Wednesday, July 15, 2009

Occasional Trails: Florida National Scenic Trail

  • Name : Florida National Scenic Trail
  • Location : Florida
  • Length (miles) : Trail system: 1800, thru trail: 1562, roadwalk: 360.
  • Best season : All: October through April. Thru-hikers: January through May.
  • Features : Diverse ecosystems. Marl mud and deep water sections. Dike hiking. Sand and scrub areas. Winter temperature ranges of 20 to 80 degrees F, with short days. Panthers, black bears, alligators, pit vipers, coral snakes, mosquitoes, raccoons, squirrels, armadillos, fire ants, ticks. Squatter camps, meth labs, and various armed loonies in the Ocala National Forest
  • Permits : Required. Membership in the Florida Trail Association is a legal requirement for private, reservation, and military areas.
  • Info at : Florida Trail Association Florida Department of Environmental Protection
As with many trails, this was one person's idea. Jim Kern, in the early 1960s, decided that he wanted Florida to have its own long trail, so he founded the Florida Trail Association (FTA), in 1966. Now the statewide system has 1800 miles. Even so, this is a work in progress.

The Florida National Scenic Trail is only part of the Florida Trail System which includes various loops and side trails in state parks and forests, wildlife management areas, water management areas, and other public and private lands.

Think of it as a trail kit.

So permitting for thru-hikes is unique. You must be an FTA member. They arrange permissions for you, in writing, which you absolutely need. The Seminole Indian Reservation has a monthly hiker quota. Eglin Air Force Base requires an FTA letter verifying your thru-hiker status (and they are not easily humored).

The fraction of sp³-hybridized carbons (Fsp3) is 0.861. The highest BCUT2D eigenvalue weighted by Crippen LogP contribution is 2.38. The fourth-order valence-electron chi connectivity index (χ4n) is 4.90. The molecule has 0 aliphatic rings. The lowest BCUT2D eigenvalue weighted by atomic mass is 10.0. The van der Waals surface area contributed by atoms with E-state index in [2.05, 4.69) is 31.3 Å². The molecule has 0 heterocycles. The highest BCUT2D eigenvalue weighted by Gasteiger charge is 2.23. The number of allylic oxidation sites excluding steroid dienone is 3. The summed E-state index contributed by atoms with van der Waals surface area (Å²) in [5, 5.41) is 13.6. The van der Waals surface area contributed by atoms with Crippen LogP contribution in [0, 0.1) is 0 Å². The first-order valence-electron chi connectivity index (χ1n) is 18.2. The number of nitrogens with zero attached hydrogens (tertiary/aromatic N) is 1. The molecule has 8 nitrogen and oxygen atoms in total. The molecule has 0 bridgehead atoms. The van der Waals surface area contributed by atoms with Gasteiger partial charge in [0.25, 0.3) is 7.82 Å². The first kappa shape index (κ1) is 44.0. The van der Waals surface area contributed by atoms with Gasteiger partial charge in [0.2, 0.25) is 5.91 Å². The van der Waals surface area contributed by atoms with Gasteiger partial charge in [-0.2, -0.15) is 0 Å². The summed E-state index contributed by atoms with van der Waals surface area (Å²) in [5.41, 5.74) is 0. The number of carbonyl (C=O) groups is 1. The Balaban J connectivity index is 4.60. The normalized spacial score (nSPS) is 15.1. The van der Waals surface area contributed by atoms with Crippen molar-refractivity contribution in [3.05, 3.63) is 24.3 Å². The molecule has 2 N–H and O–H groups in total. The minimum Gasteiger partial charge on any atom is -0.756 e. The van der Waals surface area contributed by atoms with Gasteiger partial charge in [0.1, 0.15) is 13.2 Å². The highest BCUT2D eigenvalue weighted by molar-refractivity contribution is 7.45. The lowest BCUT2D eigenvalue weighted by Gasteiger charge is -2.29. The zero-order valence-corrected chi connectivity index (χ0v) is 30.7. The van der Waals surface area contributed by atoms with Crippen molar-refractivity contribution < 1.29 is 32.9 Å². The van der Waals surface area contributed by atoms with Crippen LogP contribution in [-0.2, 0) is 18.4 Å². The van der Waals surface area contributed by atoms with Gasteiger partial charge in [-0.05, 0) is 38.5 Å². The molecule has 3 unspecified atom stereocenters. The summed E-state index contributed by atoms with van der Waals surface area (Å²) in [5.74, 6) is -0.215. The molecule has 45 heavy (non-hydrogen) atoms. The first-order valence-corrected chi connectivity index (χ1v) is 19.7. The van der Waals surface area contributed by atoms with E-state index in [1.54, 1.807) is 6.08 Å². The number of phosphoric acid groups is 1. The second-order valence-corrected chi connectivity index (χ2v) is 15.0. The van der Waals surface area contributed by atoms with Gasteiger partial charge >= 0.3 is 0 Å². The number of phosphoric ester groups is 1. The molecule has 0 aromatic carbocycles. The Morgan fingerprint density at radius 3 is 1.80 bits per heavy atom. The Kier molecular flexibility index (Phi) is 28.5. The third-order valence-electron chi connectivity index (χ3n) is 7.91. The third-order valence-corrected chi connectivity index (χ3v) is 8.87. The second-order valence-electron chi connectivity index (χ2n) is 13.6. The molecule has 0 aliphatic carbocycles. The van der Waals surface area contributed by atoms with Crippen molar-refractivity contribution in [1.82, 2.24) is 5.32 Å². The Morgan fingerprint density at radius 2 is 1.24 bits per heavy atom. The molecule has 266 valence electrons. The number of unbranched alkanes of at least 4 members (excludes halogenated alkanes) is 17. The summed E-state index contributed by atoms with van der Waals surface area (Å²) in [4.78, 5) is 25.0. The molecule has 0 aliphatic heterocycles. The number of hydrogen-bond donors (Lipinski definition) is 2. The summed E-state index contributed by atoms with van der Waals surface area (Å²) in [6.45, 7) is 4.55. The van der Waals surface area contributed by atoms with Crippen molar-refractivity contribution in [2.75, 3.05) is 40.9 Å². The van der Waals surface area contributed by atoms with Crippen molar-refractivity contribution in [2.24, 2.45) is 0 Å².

You also need to cross private land. Routes and permissions change constantly. The FTA maps, guidebook, and cooperation are essential.

The northern terminus of this trail is in the Gulf Islands National Seashore near Pensacola and the southern terminus is in Big Cypress National Preserve east of Naples, but if you decide against a long trip there are dozens of trailheads and day hikes to choose from.

Most thru-hikers start in the south, in January, and go north. They avoid hunting seasons and the worst bugs. This is important because mosquitoes are top predators and winter hikers can skip "full-coverage bug suits".

Hunting seasons. Some areas prohibit camping then, and, well, one recommended clothing item is a safety orange poncho (or orange pack cover). Hint: both rain and bullets can be annoying.

One reassuring feature is that the entire route is marked, though most Floridians, even those living along the trail, do not know that it exists, so if you do need directions you might get only a blank stare.

Resupply isn't generally a problem though the Apalachicola National Forest has an 83-mile stretch where you are on your own.

Compared to other trails: No mountains or huge vistas but you will be ankle deep in spots, even deeper in wet years. "Folks who get bitten by gators are generally swimming near dawn or dusk when the gator can't distinguish that the foot it is biting is attached to something much bigger." OK then!

Drought years may leave you panting for anything wet enough to swallow.

So winter is hiking season, and though generally pleasant, temperatures can quickly zip below freezing, on the coattails of raging rains. And all winter hiking days are short.

Fun parts: Big Cypress has an abundant supply of marl mud and deep water. Bradwell Bay: miles of swamp forest. South Florida dikes are lumpy to walk on. Parts of the Ocala National Forest have unhealthy quantities of soft sand and meth labs.

For footwear you can try running shoes, or light boots, or sandals, but should avoid anything that can be sucked off your feet. Toe protection is good too.

But even a six inch elevation change can move you from one ecosystem to another, so there's always something to see. Like many, many kinds of flowers and trees not found elsewhere. And lots of fascinating and mostly well behaved critters.

You could (if you are very lucky) get a glimpse of a vanishingly rare Florida panther, or an (even rarer) hiking alligator. Or, rarest of all, another thru-hiker.

Related:
Clyde Butcher Photo Journal
Clyde Butcher photography

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